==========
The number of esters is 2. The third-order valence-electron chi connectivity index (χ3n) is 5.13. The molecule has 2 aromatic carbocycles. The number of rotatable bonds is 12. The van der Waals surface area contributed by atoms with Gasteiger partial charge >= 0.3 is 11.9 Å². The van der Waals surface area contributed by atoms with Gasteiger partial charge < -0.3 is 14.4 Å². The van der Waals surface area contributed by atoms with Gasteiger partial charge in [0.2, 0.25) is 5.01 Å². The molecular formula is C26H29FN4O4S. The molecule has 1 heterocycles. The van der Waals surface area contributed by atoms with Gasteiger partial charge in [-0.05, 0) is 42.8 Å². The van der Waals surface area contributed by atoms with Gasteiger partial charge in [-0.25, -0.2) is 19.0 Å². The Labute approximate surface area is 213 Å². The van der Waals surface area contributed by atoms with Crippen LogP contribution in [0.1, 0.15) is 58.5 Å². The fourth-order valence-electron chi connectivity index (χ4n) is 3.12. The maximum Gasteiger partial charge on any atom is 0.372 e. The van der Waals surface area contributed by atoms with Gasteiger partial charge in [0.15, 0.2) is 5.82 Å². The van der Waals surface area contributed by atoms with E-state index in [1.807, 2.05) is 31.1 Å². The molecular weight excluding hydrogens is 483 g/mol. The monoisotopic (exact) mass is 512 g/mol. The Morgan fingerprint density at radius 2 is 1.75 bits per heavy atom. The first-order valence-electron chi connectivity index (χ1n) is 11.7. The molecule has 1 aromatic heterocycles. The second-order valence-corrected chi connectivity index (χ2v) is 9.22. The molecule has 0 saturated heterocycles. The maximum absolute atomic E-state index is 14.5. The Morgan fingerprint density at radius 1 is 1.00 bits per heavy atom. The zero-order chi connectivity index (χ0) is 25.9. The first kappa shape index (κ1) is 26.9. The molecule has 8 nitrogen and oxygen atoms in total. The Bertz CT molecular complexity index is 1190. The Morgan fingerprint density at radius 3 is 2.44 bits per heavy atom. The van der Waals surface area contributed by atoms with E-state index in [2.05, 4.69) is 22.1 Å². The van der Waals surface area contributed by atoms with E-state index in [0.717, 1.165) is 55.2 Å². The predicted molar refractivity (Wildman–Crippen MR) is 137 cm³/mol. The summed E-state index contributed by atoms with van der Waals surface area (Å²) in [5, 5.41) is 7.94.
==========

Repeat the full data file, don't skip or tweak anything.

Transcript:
The number of esters is 2. The third-order valence-electron chi connectivity index (χ3n) is 5.13. The molecule has 2 aromatic carbocycles. The number of rotatable bonds is 12. The van der Waals surface area contributed by atoms with Gasteiger partial charge >= 0.3 is 11.9 Å². The van der Waals surface area contributed by atoms with Gasteiger partial charge < -0.3 is 14.4 Å². The van der Waals surface area contributed by atoms with Gasteiger partial charge in [0.2, 0.25) is 5.01 Å². The molecular formula is C26H29FN4O4S. The molecule has 1 heterocycles. The van der Waals surface area contributed by atoms with Gasteiger partial charge in [-0.05, 0) is 42.8 Å². The van der Waals surface area contributed by atoms with Gasteiger partial charge in [-0.25, -0.2) is 19.0 Å². The Labute approximate surface area is 213 Å². The van der Waals surface area contributed by atoms with Crippen LogP contribution in [0.1, 0.15) is 58.5 Å². The fourth-order valence-electron chi connectivity index (χ4n) is 3.12. The maximum Gasteiger partial charge on any atom is 0.372 e. The van der Waals surface area contributed by atoms with Gasteiger partial charge in [0.15, 0.2) is 5.82 Å². The van der Waals surface area contributed by atoms with E-state index in [1.807, 2.05) is 31.1 Å². The molecular weight excluding hydrogens is 483 g/mol. The monoisotopic (exact) mass is 512 g/mol. The Morgan fingerprint density at radius 2 is 1.75 bits per heavy atom. The first-order valence-electron chi connectivity index (χ1n) is 11.7. The molecule has 1 aromatic heterocycles. The second-order valence-corrected chi connectivity index (χ2v) is 9.22. The molecule has 0 saturated heterocycles. The maximum absolute atomic E-state index is 14.5. The Morgan fingerprint density at radius 1 is 1.00 bits per heavy atom. The zero-order chi connectivity index (χ0) is 25.9. The first kappa shape index (κ1) is 26.9. The molecule has 8 nitrogen and oxygen atoms in total. The Bertz CT molecular complexity index is 1190. The Morgan fingerprint density at radius 3 is 2.44 bits per heavy atom. The van der Waals surface area contributed by atoms with E-state index in [2.05, 4.69) is 22.1 Å². The van der Waals surface area contributed by atoms with E-state index in [0.717, 1.165) is 55.2 Å². The predicted molar refractivity (Wildman–Crippen MR) is 137 cm³/mol. The summed E-state index contributed by atoms with van der Waals surface area (Å²) in [5, 5.41) is 7.94.